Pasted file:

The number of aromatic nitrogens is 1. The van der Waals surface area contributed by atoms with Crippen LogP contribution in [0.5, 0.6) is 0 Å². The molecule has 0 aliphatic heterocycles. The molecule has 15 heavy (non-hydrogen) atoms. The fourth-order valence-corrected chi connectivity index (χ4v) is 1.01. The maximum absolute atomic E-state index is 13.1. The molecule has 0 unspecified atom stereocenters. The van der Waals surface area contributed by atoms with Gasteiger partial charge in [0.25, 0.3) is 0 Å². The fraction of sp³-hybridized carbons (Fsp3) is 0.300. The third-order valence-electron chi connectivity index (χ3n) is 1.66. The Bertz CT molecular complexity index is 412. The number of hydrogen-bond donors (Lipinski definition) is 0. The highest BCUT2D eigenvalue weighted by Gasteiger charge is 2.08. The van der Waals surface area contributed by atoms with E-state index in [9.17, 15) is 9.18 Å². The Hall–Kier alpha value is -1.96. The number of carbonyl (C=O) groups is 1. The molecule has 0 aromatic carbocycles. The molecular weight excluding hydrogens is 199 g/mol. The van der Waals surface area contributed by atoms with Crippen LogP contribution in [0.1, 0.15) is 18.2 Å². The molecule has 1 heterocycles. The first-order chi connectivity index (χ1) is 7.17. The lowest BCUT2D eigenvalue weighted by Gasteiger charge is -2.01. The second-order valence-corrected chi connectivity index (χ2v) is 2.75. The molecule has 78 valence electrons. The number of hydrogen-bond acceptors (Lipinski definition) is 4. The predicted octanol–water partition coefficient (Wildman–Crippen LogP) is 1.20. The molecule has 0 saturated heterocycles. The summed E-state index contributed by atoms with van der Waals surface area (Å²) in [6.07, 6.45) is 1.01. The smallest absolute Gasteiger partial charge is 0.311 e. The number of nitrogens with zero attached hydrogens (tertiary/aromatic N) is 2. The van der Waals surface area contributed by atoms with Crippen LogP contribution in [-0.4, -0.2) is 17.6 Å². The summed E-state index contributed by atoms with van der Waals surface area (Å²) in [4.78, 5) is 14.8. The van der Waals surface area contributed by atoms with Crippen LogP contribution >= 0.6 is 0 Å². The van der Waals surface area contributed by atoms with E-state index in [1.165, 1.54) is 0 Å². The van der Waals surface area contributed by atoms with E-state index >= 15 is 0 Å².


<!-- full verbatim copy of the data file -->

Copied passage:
The number of aromatic nitrogens is 1. The van der Waals surface area contributed by atoms with Crippen LogP contribution in [0.5, 0.6) is 0 Å². The molecule has 0 aliphatic heterocycles. The molecule has 15 heavy (non-hydrogen) atoms. The fourth-order valence-corrected chi connectivity index (χ4v) is 1.01. The maximum absolute atomic E-state index is 13.1. The molecule has 0 unspecified atom stereocenters. The van der Waals surface area contributed by atoms with Gasteiger partial charge in [0.25, 0.3) is 0 Å². The fraction of sp³-hybridized carbons (Fsp3) is 0.300. The third-order valence-electron chi connectivity index (χ3n) is 1.66. The Bertz CT molecular complexity index is 412. The number of hydrogen-bond donors (Lipinski definition) is 0. The highest BCUT2D eigenvalue weighted by Gasteiger charge is 2.08. The van der Waals surface area contributed by atoms with E-state index in [9.17, 15) is 9.18 Å². The Hall–Kier alpha value is -1.96. The number of carbonyl (C=O) groups is 1. The molecule has 0 aromatic carbocycles. The molecular weight excluding hydrogens is 199 g/mol. The van der Waals surface area contributed by atoms with Crippen LogP contribution in [0.1, 0.15) is 18.2 Å². The molecule has 1 heterocycles. The first-order chi connectivity index (χ1) is 7.17. The lowest BCUT2D eigenvalue weighted by Gasteiger charge is -2.01. The second-order valence-corrected chi connectivity index (χ2v) is 2.75. The molecule has 78 valence electrons. The number of hydrogen-bond acceptors (Lipinski definition) is 4. The predicted octanol–water partition coefficient (Wildman–Crippen LogP) is 1.20. The molecule has 0 saturated heterocycles. The summed E-state index contributed by atoms with van der Waals surface area (Å²) in [6.07, 6.45) is 1.01. The smallest absolute Gasteiger partial charge is 0.311 e. The number of nitrogens with zero attached hydrogens (tertiary/aromatic N) is 2. The van der Waals surface area contributed by atoms with Crippen LogP contribution in [-0.4, -0.2) is 17.6 Å². The summed E-state index contributed by atoms with van der Waals surface area (Å²) in [4.78, 5) is 14.8. The van der Waals surface area contributed by atoms with Crippen LogP contribution >= 0.6 is 0 Å². The van der Waals surface area contributed by atoms with E-state index in [1.165, 1.54) is 0 Å². The van der Waals surface area contributed by atoms with E-state index >= 15 is 0 Å².